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So much is at stake in the destruction derby.

Byline: John GIBSON

COLLECTIVE ill fortune has turned tomorrow's full-frontal confrontation into the destruction derby - where fragile dreams of survival can be smashed or joyous salvation confirmed.

Maybe in theory victory appears to be more crucial to Sunderland than United but this is a derby for goodness sake - and isn't it about time the Magpies finally rid their followers of that gnawing doubt about relegatis on? United have not been in danger of getting sucked into a fight for survival as has been regularly touted.

They have been slap-bang in the mire's claggy stuff often but two points from residing in the relegation cellar itself.

So the fervent wish of Tyneside is for United to at last kill off any prospect of being taken to the wire - and to do it while thrusting a sword into the heart of their bitterest of rivals would only delight the natives.

Often a shoot-out depends upon the top guns ranged against one another.

Well Newcastle have Papiss Cisse, the Harry Houdini of the Premier League whose escape act at the very last moment of late has produced results of much relief.

Sunderland, on the other hand, have been robbed of their sharpshooter Steven Fletcher through an unfortunate injury - and derby matches can be turned on such slim margins.

However, I suspect Sunderland, revved up by jack in the box Paolo di Canio, will be doggedly defiant and difficult to overcome. The combination of a derby match and an increasingly worrying battle for survival ought to guarantee nothing less.

If the Di Canio factor is the unknown equation with Sunderland, then the effect of elimination from the Europa League, mentally as well as physically, is what black-andwhites worry about. It is now all or nothing in the Premier League and Alan Pardew has to come up with a starting XI capable of delivering derby delight.

United's three subs - Hatem Ben Arfa, Shola Ameobi and Sylvain Marveaux - made all the difference against Benfica on Thursday night when a laboured performance against superior opposition suddenly produced more verve and dash.

Ben Arfa is a different class and, if fit enough, has to start while I am a great believer in the skills of Marveaux who for me deserves a kick-off place.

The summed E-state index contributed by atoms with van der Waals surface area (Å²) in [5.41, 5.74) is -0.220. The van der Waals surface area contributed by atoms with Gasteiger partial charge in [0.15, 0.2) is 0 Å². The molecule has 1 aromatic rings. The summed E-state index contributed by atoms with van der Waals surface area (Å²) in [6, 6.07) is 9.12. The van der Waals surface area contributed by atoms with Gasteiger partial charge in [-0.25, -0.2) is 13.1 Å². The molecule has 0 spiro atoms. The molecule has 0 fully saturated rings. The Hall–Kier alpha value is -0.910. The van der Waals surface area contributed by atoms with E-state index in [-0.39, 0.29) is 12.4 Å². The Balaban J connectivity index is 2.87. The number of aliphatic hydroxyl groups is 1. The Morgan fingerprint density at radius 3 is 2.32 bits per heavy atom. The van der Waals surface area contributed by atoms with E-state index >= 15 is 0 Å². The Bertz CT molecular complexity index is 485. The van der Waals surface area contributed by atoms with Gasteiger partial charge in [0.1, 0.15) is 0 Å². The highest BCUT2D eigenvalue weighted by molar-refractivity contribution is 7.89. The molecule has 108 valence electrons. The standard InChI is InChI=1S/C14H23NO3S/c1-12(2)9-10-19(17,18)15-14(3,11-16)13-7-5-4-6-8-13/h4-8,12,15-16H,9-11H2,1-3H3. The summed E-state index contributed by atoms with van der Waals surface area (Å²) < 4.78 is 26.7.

Amoebi, of course simply terrifies Sunderland and the sight of him emerging from the bench would guarantee palpitations within Mackem hearts.

It was former Newcastle star Chris Waddle who recently told me he felt Moussa Sissoko does not score enough goals to play as the support to Cisse, and I tend to agree.

All I would do is a tactical shuffle putting Ben Arfa in the slot just behind the No 9 and dropping his fellow Frenchman into the midfield line where he can still do his box-to-box running.

United are out of Europe not because they failed to score two goals at St James' Park but because of their suicidal acts in Lisbon - playing with some assurance, Davide Santon then delivered a shocking, blinkered back pass and Steven Taylor a handball penalty to gift Benfica what turned out to be an unassailable lead.

Newcastle must not be so generous at the back against Sunderland, though the occupiers of the second Stadium of Light have nowhere near the class of the Lisbon lions.

Let the Sunday carvery commence and let Newcastle be the ones dishing up the goodies.

CAPTION(S):

RIGHT MAN FOR THE JOB Hatem Ben Arfa would be perfect for United in the hole behind Papiss Cisse against Paolo Di Canion's fired-up Sunderland
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Title Annotation:Sport
Publication:Evening Chronicle (Newcastle, England)
Date:Apr 13, 2013
Words:590
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